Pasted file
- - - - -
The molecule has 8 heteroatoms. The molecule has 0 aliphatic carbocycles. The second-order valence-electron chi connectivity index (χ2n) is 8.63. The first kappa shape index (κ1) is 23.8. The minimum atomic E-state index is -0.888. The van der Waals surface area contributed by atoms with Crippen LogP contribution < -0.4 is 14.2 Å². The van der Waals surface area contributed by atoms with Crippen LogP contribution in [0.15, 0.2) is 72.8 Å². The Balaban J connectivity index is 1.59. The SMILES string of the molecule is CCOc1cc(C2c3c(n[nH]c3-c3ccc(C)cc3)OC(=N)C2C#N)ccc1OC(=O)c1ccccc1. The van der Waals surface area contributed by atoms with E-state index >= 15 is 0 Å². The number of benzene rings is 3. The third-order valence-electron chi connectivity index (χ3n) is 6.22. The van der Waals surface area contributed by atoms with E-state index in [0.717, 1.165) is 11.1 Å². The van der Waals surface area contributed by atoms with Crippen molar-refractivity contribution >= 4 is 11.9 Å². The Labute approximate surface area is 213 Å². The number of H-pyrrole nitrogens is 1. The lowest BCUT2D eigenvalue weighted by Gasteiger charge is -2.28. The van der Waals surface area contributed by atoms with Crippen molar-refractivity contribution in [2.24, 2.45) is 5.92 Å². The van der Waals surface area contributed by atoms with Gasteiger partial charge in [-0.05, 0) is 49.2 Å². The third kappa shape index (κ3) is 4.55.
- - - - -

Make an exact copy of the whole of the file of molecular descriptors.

The molecule has 8 heteroatoms. The molecule has 0 aliphatic carbocycles. The second-order valence-electron chi connectivity index (χ2n) is 8.63. The first kappa shape index (κ1) is 23.8. The minimum atomic E-state index is -0.888. The van der Waals surface area contributed by atoms with Crippen LogP contribution < -0.4 is 14.2 Å². The van der Waals surface area contributed by atoms with Crippen LogP contribution in [0.15, 0.2) is 72.8 Å². The Balaban J connectivity index is 1.59. The SMILES string of the molecule is CCOc1cc(C2c3c(n[nH]c3-c3ccc(C)cc3)OC(=N)C2C#N)ccc1OC(=O)c1ccccc1. The van der Waals surface area contributed by atoms with E-state index >= 15 is 0 Å². The number of benzene rings is 3. The third-order valence-electron chi connectivity index (χ3n) is 6.22. The van der Waals surface area contributed by atoms with E-state index in [0.717, 1.165) is 11.1 Å². The van der Waals surface area contributed by atoms with Crippen molar-refractivity contribution >= 4 is 11.9 Å². The Labute approximate surface area is 213 Å². The number of H-pyrrole nitrogens is 1. The lowest BCUT2D eigenvalue weighted by Gasteiger charge is -2.28. The van der Waals surface area contributed by atoms with Crippen molar-refractivity contribution in [2.24, 2.45) is 5.92 Å². The van der Waals surface area contributed by atoms with Gasteiger partial charge in [-0.05, 0) is 49.2 Å². The third kappa shape index (κ3) is 4.55.